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Open Access Publications from the University of California

The Effects of Transportation Services On the Scale of Food Retailing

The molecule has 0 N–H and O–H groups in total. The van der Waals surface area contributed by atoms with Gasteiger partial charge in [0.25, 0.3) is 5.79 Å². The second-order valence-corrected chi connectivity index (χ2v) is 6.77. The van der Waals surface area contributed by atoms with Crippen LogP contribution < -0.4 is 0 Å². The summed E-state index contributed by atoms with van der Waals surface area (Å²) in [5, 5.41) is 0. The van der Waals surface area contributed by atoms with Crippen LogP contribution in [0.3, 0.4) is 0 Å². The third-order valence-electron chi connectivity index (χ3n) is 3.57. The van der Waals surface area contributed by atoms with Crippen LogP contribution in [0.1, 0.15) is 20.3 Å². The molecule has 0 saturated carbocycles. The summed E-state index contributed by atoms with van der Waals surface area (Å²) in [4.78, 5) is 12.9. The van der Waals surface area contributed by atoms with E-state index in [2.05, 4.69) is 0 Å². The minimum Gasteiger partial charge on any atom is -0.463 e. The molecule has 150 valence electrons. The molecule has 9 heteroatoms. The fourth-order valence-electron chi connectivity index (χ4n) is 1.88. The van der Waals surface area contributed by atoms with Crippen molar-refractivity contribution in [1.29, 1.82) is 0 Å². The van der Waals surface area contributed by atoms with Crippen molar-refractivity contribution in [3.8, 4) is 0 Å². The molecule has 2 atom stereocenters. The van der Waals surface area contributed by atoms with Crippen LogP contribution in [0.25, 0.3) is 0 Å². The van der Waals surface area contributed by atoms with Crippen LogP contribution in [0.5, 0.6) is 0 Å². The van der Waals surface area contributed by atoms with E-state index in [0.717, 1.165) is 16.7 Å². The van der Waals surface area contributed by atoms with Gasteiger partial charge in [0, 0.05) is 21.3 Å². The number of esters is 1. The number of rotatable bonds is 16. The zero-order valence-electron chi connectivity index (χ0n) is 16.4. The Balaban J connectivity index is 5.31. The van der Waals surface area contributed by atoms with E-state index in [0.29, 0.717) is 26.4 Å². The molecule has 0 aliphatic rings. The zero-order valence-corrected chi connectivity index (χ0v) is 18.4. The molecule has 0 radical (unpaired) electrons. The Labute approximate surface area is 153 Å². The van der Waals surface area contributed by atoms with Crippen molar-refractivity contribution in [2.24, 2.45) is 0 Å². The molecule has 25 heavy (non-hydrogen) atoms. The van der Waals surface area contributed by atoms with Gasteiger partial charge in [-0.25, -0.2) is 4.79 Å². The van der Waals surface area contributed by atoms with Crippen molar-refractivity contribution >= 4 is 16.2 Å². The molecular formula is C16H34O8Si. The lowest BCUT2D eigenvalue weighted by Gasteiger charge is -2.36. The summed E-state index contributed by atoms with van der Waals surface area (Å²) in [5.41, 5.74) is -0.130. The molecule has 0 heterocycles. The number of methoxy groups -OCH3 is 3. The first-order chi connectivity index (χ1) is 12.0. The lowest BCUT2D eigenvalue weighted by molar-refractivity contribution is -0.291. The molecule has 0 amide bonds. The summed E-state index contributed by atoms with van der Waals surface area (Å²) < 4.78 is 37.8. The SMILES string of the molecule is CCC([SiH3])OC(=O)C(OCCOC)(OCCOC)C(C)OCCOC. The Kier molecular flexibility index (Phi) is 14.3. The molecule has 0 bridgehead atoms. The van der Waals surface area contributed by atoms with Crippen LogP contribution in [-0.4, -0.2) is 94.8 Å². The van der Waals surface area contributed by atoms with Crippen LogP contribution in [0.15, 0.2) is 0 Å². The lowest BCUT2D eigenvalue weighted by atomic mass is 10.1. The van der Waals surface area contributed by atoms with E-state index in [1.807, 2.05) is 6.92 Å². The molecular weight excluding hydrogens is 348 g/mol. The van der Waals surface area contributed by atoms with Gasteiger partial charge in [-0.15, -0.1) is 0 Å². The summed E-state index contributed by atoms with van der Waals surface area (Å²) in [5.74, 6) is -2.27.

Employment centers, residential locations, and home-to-work trips have traditionally been the focus of the urban transportation planning (UTP) process, while shopping and social/recreational trips have been largely neglected. This paper seeks to improve understanding of the relationships between transportation services and other urban activities; specifically, it examines the food retailing industry. How do transportation systems influence the scale economies of food retailing, and how then does food retailing generate new travel demands on shopping trips? We have investigated increases in automobile usage and improvements in urban roads to identify the effects of transportation services on food retailing. By tracing historical data at the national level, we were able to identify changes in transportation and retail activities. The study shows that transportation has a far-reaching effect on food retailing; it has introduced food stores to new technological formats. The reduced number and increased size of food stores suggest that, over time, traffic patterns relating to food shopping are significantly modified.

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